Customs Lawyer Urges Talks With Counsel Over Waiving Statute of Limitations in Penalty Cases
Importers under investigation by CBP for customs penalties should consult with their lawyers on whether and when to waive the statute of limitations, customs lawyer Larry Friedman of Barnes Richardson said. Commenting on the Court of International Trade's recent decision in U.S. vs. Crown Cork & Seal, Friedman said that waiving the statute of limitations is often "the correct thing to do" since it "allows both sides to fully investigate the matter and permits settlement discussions."
Friedman added that the "key lesson" from the Crown Cork case, in which the importer was alleged to have fraudulently misclassified metal can lids, is that CBP knows how to mine import data for enforcement and that importers should do the same for compliance. In Crown Cork's case, CBP said that the importer, from 2004 to 2009, imported the same goods from both Europe and Canada, but the company properly classified the parts as from Canada since NAFTA allowed for the duty-free treatment of the lids (see 2302280053).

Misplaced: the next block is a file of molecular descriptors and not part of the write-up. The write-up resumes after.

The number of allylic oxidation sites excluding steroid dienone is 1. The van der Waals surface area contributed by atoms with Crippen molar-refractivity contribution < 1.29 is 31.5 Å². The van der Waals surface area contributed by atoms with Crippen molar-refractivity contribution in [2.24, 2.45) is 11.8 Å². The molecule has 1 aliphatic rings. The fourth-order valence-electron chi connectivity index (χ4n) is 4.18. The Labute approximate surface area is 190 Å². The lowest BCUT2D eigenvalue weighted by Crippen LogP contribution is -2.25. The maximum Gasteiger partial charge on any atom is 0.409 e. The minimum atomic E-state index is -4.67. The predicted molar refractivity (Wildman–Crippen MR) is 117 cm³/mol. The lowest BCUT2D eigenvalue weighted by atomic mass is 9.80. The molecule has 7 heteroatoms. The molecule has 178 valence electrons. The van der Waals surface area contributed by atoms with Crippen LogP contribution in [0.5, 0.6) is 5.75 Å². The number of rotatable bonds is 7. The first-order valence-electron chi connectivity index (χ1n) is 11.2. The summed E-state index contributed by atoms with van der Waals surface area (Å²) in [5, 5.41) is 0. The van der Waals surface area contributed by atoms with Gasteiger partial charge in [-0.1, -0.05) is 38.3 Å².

"If two parts have similar descriptions, functions, and composition, but are assigned different tariff classifications, that should be investigated," Friedman said. "The different classifications should either be explained (and documented) or resolved. That may prompt a prior disclosure to CBP or, if there is no violation, just a correction for unliquidated and future entries. Again, that is a conversation to have with counsel."